J.R. Woodward – Welcoming the Other In Light of Our Hope

by Christine Sine

Today’s post comes from JR Woodward,  the co-founder of  Kairos Los Angeles, a network of churches in the LA area.  He also co-founded the Ecclesia Network – a relational network of missional churches – and the Solis Foundation – which gives grants to help start small businesses among the poorest of the poor in Lodwar, Kenya.  He’s finishing his Masters of Art in Global Leadership at Fuller Theological Seminary this year.  He compiled and contributed to the book ViralHope and is in process of finishing his next book on the five equippers, title forthcoming.  He loves to surf, watch films, engage in the art of photography, and have a glass of wine with old and new friends.  You can learn more about him here. You will find him blogging here and tweeting here.


Welcoming the Other in Light of Our Hope
One of the practices that I am engaging in to draw near to God in the season of advent is being a person who welcomes the other into my life, in light of our ultimate hope. Romans 15:13 says, “May the God of hope fill you with all joy and peace as you trust in him, so that you may overflow with hope by the power of the Holy Spirit.”

When you think of the God of Hope, what would you say is our ultimate hope as the people of God?

The ultimate hope that is described by Paul earlier in Romans and that he alludes here is the hope in the triune’s God’s ability to bring about the new creation – the redemption of our bodies and the redemption of the world. Instead of a world where creation is being polluted and destroyed because we act as though the resources we consume are infinite and the wastes we deposit are invisible, the creation, which is groaning to be release from the curse, will be released and brought back to its original beauty. Instead of a world where over 30,000 die daily of starvation or preventable diseases it would be a place of abundance for all, because there would be a new relational economy that measures success in terms of gross national affection and global community.  Instead of a place where countries send the young men and women to war, to fight others made in the image of God, and spend billions a day to secure resources so that some can live extravagantly while others go without, it will be a world where nations “will beat their swords into plowshares and their spears into pruning hooks” it will be a place, as the prophet Isaiah says, where “nations will not take up sword against nation, nor will they train for war anymore.”  No more fighting, no more hatred.

Being People of Welcome
One picture of the future we have is that people from every tongue, tribe and nation will be living together with God at the center.  In anticipation of that hope, I seek to welcome people into my life that are different than me.  I often bring one of my international friends with me when I go back home and visit my family, so that I might grow closer to them and they might get a taste of how a typical American family celebrates Christmas.  It is sad to me how many people visiting the states don’t ever get invited into our lives.  Paul encourages us to be welcomers when he says, “Accept one another, then, just as Christ accepted you, welcome one another, therefore, just as Christ has welcomed you.”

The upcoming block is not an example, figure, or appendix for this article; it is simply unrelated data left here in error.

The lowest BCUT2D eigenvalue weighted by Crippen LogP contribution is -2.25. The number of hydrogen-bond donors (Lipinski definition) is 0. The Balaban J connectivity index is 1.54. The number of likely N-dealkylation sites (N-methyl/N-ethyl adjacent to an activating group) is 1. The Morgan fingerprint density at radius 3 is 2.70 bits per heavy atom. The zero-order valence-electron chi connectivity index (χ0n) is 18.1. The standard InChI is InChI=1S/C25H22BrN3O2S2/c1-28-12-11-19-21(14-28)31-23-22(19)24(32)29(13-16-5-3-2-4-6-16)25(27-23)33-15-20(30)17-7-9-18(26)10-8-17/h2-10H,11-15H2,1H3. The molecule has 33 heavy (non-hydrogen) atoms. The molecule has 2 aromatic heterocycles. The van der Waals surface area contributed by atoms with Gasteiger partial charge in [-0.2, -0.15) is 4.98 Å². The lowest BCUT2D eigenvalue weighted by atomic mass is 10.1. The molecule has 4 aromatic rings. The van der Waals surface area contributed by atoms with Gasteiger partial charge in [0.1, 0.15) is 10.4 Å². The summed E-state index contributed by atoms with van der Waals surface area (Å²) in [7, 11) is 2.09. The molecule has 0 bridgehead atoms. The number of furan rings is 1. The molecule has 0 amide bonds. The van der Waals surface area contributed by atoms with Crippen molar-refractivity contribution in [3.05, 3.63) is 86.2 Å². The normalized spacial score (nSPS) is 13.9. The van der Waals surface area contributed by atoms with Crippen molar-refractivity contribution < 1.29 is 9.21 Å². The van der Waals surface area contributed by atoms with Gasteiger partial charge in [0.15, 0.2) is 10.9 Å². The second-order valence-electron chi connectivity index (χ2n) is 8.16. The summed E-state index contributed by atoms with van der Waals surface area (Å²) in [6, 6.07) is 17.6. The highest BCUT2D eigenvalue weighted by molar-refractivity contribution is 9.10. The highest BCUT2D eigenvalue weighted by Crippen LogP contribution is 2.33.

We see this whole idea of welcoming in the Godhead, the very first community, where the spirit gives light to all people and where Christ gives his life for a world which is living in contradiction to the Father, and this giving of his life draws all those who believe in him, into the eternal kind of life.

We become welcomer’s when we remember the actions of the Father, Son and Spirit.  The open arms of the Father receiving the prodigal, the outstretched arms of Christ on the cross dying for the godless, and the spirit working in the hearts of God’s people, to accept those that at one time they had a hard time accepting.

This idea of having an inclusive community where anybody could be involved was a tough thing for the disciples to get.  In fact, it took some of them quite a long time before they ever really got it.

An old Jewish joke tells the story of Judgment Day at the end of history.  God summons all the people who have ever lived.  “Here’s what we are going to do,” he explains.  “Gabriel will read out the Ten Commandments, one by one.  As he does, those who have broken them will have to depart into everlasting darkness.”  Commandment number one is read out and a number of people are led off.  The same thing happens with each of the commandments until, having read eight of the ten, only a small crowd remains.  God looks up to see this handful of stern, smug, grim-faced, self-righteous, joyless miseries staring back at him.  He pauses and contemplates the prospect of spending eternity with this lot.  “All right!” he shouts, “Everybody can come back; I’ve changed my mind.”

During the season of Advent, I love to practice hospitality by welcoming the other in light of our hope.

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